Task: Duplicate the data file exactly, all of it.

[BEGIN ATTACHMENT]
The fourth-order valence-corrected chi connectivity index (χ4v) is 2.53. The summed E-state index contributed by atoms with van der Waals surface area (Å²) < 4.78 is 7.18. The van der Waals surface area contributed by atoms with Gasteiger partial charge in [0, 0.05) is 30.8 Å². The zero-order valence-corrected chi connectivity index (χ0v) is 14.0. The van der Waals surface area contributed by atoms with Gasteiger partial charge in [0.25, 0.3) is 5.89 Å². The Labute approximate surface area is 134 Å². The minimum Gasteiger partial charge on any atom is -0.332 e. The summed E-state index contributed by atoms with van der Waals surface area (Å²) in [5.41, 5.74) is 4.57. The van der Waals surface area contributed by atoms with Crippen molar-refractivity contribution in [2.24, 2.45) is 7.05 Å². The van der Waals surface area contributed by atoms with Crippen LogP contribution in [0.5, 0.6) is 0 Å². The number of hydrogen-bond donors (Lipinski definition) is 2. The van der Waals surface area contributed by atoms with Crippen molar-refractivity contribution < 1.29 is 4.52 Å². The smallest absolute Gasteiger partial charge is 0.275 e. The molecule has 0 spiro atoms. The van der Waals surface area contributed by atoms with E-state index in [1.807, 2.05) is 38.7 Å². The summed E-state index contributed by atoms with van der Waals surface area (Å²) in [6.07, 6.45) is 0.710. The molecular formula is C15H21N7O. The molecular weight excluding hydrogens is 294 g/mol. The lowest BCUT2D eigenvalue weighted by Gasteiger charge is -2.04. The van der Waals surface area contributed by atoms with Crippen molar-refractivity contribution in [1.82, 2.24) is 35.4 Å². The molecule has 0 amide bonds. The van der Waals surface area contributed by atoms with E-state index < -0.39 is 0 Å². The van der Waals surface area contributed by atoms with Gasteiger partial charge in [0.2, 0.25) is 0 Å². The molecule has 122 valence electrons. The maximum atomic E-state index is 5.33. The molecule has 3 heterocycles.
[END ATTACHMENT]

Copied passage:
The fourth-order valence-corrected chi connectivity index (χ4v) is 2.53. The summed E-state index contributed by atoms with van der Waals surface area (Å²) < 4.78 is 7.18. The van der Waals surface area contributed by atoms with Gasteiger partial charge in [0, 0.05) is 30.8 Å². The zero-order valence-corrected chi connectivity index (χ0v) is 14.0. The van der Waals surface area contributed by atoms with Gasteiger partial charge in [0.25, 0.3) is 5.89 Å². The Labute approximate surface area is 134 Å². The minimum Gasteiger partial charge on any atom is -0.332 e. The summed E-state index contributed by atoms with van der Waals surface area (Å²) in [5.41, 5.74) is 4.57. The van der Waals surface area contributed by atoms with Crippen molar-refractivity contribution in [2.24, 2.45) is 7.05 Å². The van der Waals surface area contributed by atoms with Crippen LogP contribution in [0.5, 0.6) is 0 Å². The number of hydrogen-bond donors (Lipinski definition) is 2. The van der Waals surface area contributed by atoms with Crippen molar-refractivity contribution < 1.29 is 4.52 Å². The smallest absolute Gasteiger partial charge is 0.275 e. The molecule has 0 spiro atoms. The van der Waals surface area contributed by atoms with E-state index in [1.807, 2.05) is 38.7 Å². The summed E-state index contributed by atoms with van der Waals surface area (Å²) in [6.07, 6.45) is 0.710. The molecular formula is C15H21N7O. The molecular weight excluding hydrogens is 294 g/mol. The lowest BCUT2D eigenvalue weighted by Gasteiger charge is -2.04. The van der Waals surface area contributed by atoms with Crippen molar-refractivity contribution in [1.82, 2.24) is 35.4 Å². The molecule has 0 amide bonds. The van der Waals surface area contributed by atoms with E-state index < -0.39 is 0 Å². The van der Waals surface area contributed by atoms with Gasteiger partial charge in [0.2, 0.25) is 0 Å². The molecule has 122 valence electrons. The maximum atomic E-state index is 5.33. The molecule has 3 heterocycles.